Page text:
By providing towns with habitat information we hope to build local awareness for these important resources, but more than that, we hope to foster appreciation for the natural features that make each and every town special. Ultimately, we hope that awareness and increased appreciation will lead to effective local actions to conserve habitat for generations to come while supporting the growth needed to keep our towns vibrant.

Simply relying on minimum habitat protections provided through state and federal regulatory authority and state and federal land acquisition funds is not an adequate solution for a home rule state like Maine. Each town must find approaches and tools that best address local conservation priorities and best respond to landowner concerns. Acknowledging this challenge to habitat conservation, the Maine Department of Inland Fisheries and Wildlife has made Beginning with Habitat the foundation for Maine’s Comprehensive Wildlife Conservation Strategy.

To successfully conserve Maine’s wildlife resources we must conserve habitat that will not only address the needs of rare, threatened and endangered species, but also keep common species common. It is not enough to manage species by species any more or significant habitat by significant habitat. Doing this successfully means conserving a functional, interconnected network of habitats by taking the necessary steps to pro-actively conserve habitat at the local level. The quilt can still be a quilt with holes here and there, but remove too much and you’re left with tatters.

Working Locally
Beginning with Habitat is here to help your town participate in statewide conservation efforts. We are currently in the process of compiling tools developed by other communities throughout the state that successfully integrate habitat needs into various aspects of the town planning process. To date we have been successful in assisting communities complete comprehensive plans and comprehensive plan updates.

We now can better serve communities in the process of implementing comprehensive plan strategies. Our staff can meet with your local boards and committees to walk through examples of how municipalities have created and adopted open space plans, passed local land acquisition bonds, drafted conservation subdivision ordinances, or passed habitat oriented overlay districts. By using habitat data specific to your community we can help you craft custom solutions that address local needs. Similarly, we can assist local land trusts in strategic conservation planning and prioritizing local conservation focus areas.

The Beginning with Habitat program is continually working to improve the quality of data and services that our program can provide. We have recently expanded our staff enabling us to more effectively work one-on-one with municipalities. Our map products have been re-vamped to better reflect existing patterns of development and to depict the most current Essential Habitat and Significant Wildlife Habitat designations, rare plant and animal occurrences, and rare and exemplary natural community occurrences. We are in the process of revising statewide computer models that will better depict the state of habitat fragmentation and landscape level habitat connectivity.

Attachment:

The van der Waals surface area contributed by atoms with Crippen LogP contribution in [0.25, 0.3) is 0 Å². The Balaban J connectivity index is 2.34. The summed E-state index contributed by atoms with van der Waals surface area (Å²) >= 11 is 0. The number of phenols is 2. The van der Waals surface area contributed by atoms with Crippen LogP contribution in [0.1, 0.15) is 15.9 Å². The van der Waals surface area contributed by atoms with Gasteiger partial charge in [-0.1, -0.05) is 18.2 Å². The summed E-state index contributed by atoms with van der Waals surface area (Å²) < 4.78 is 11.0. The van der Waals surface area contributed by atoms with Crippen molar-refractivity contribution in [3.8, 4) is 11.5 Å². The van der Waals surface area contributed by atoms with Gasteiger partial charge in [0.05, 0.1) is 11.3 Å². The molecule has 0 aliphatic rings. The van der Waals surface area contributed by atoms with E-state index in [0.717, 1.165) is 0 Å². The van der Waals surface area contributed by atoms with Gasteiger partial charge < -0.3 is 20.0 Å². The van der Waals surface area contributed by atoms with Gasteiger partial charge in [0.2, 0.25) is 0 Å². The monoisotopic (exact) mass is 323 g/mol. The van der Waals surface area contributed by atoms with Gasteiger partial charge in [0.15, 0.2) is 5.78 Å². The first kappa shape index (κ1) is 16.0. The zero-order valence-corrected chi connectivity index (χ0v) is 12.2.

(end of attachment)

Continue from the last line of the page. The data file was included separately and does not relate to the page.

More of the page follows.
The results of this work will provide towns with more up-to-date data regarding where the last large undeveloped blocks of habitat occur (often the best opportunities for pro-active conservation planning) as well as the best potential wildlife corridors that connect theses undeveloped blocks.

The Beginning with Habitat partners are also in the process of revising and designating new Focus Areas of statewide ecological significance. Beginning with Habitat Focus Areas are natural areas of statewide ecological significance that contain unusually rich concentrations of at-risk species and habitats.

These areas, identified by biologists from the Maine Natural Areas Program and Maine Department of Inland Fisheries and Wildlife, support rare plants, animals, and natural communities, high quality common natural communities; significant wildlife habitats; and their intersections with large blocks of undeveloped habitat. It is hoped that the mapping of a Beginning with Habitat Focus Area will help to build regional awareness, and draw attention to the exceptional natural landscape conditions that result in a convergence of multiple resource occurrences. The resulting appreciation of these truly special places can then provide momentum to municipalities, land trusts, and regional initiatives focused on strategic approaches to conservation.

To date, 85 Focus Areas of statewide ecological significance have been designated, and Beginning with Habitat is currently reviewing candidate coastal areas and locations in northern Maine and the western mountains. Although areas that rise to the level of statewide ecological significance may not occur within the jurisdiction of every land trust, or within the boundaries of every town, Beginning with Habitat offers guidance in developing local “conservation blueprints” that can be used to highlight areas of local or regional significance. Beginning with Habitat data including high value plant and animal habitats, undeveloped habitat blocks, and water resources offer a good starting point to identify unique locations rich in significant habitat feature convergence that can then be designated as local focus areas that serve as a starting point for developing your town’s or land trusts conservation blueprint.

I encourage you to visit our website at www.beginningwithhabitat.org to view example maps and to learn more about our services. Successful conservation statewide depends on the actions taken by each town. How is your town going to look 50 years from now ? Please e-mail me (steve.walker@maine.gov) if we can assist your town in making the choices necessary to conserve Maine’s rich biological diversity.

-Steve Walker, Wildlife Biologist and Beginning With Habitat Coordinator, Maine Department of Inland Fisheries and Wildlife


Submitted by Mark Latti, DIFW


NOTE - This article reflects the views of the author and not necessarily those of the TRC Alliance Team.